Dr. Thomas Walker (1715-1794)

Dr. Thomas Walker was one of the great explorers of southwestern Virginia, crossing Cumberland Gap (what he called Cave Gap) on April 17, 1750 and "discovering" Kentucky. He was not the first person to cross the gap - Native Americans had lived in the area for perhaps 10,000 years. As Walker recorded in his journal, he was not even the first European to cross it and mark the passage:

April 13th. We went four miles to large Creek which we called Cedar Creek being a Branch of Bear-Grass, and from thence Six miles to Cave Gap, the land being Levil. On the North side of the Gap is a large Spring, which falls very fast, and just above the Spring is a small Entrance to a Large Cave, which the spring runs through, and there is a constant Stream of Cool air issueing out. The Spring is sufficient to turn a Mill. Just at the Foot of the Hill is a Laurel Thicket and the spring Water runs through it. On the South side is a Plain Indian Road. on the top of the Ridge are Laurel Trees marked with Crosses, others Blazed and several Figures on them. As I went down the other Side, I soon came to some Laurel in the head of the Branch. A Beech stands on the left hand, on which I cut my name.1

route of Dr. Thomas Walker through Cumberland Gap, 1750
route of Dr. Thomas Walker through Cumberland Gap, 1750
Source: National Park Service, Cumberland Gap National Historical Park

Thomas Walker was born in King and Queen County and educated at William and Mary in Williamsburg, east of the Fall Line in Tidewater Virginia. He moved to the Piedmont and built Castle Hill on the 15,000 acres in Albemarle County that came with his marriage to Mildred Thornton Meriwether, the widow of Colonel Nicholas Meriwether II. (His version of Castle Hill was a 2-story home - later it was expanded to the impressive brick structure.)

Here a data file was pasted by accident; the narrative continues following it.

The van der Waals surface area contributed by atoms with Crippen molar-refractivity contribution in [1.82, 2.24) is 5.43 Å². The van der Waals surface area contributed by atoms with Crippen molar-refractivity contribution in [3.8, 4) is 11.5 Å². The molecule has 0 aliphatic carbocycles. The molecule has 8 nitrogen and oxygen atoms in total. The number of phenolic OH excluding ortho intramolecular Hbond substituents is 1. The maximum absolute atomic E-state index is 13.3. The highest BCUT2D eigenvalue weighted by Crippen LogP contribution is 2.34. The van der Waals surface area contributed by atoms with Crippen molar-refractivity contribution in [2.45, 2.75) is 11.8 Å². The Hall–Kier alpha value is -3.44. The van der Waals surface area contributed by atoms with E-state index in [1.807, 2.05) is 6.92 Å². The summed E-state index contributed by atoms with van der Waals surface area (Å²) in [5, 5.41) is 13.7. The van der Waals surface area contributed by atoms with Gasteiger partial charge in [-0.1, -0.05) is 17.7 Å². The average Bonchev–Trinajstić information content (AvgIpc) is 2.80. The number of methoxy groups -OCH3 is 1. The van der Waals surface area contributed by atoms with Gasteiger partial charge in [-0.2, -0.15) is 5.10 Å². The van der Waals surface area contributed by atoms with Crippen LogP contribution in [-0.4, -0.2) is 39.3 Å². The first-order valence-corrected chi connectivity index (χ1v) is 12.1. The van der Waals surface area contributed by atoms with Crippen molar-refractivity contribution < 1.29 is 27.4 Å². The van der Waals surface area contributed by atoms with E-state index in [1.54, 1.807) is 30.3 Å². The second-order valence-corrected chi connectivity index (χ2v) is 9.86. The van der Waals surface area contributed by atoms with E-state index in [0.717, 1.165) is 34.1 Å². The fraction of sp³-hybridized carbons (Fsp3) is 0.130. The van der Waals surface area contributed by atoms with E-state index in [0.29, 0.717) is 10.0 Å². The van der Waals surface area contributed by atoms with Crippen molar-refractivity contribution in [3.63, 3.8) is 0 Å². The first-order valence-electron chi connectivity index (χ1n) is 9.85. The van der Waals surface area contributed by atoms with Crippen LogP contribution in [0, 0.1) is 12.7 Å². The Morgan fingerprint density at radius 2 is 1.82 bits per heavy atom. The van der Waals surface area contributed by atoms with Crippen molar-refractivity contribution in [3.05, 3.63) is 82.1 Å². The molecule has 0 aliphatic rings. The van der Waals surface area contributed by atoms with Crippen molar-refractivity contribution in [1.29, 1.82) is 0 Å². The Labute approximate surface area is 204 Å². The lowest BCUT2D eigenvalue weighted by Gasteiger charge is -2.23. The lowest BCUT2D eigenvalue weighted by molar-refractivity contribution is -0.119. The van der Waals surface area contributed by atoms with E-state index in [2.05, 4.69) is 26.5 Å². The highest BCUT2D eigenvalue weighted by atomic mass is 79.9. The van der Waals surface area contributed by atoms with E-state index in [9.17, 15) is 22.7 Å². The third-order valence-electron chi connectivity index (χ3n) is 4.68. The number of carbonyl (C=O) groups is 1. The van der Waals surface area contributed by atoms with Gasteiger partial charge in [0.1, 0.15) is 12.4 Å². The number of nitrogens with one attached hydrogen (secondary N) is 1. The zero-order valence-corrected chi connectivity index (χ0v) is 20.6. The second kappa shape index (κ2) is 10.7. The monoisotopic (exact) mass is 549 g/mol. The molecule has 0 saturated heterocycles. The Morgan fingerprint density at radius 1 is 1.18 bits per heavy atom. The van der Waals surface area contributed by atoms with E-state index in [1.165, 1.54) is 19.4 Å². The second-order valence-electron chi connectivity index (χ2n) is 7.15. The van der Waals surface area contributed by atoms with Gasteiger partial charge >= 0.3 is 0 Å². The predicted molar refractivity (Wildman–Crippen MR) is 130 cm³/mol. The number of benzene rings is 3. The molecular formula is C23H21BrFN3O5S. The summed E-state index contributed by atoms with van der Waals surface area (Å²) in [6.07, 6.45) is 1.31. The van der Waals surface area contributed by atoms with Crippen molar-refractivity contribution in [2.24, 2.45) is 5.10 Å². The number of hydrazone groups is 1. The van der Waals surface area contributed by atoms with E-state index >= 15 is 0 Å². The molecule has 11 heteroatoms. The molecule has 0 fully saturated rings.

Walker was one of the early Virginia explorers who pushed westward across the Appalachian Mountains, expanding the European settlements into the Cumberland River watershed. "This piedmont country, in the valleys of the James and the Rappahannock, was a part of the first truly American frontier, as the tidewater region was a frontier to Europe."2



1. Doctor Thomas Walker's Journal (6 Mar 1749/50 - 13 Jul 1750) - A Record of His Travels in Present-day Virginia, Tennessee and Kentucky www.tngenweb.org/tnland/squabble/walker.html#5 (last checked April 3, 2004)
2. Abernethy, Thomas Perkins, Three Virginia Frontiers, Peter Smith, Gloucester Massachusetts, 1962, p.44-45

Exploring Across the Blue Ridge
Virginia and the Frontier
Virginia Places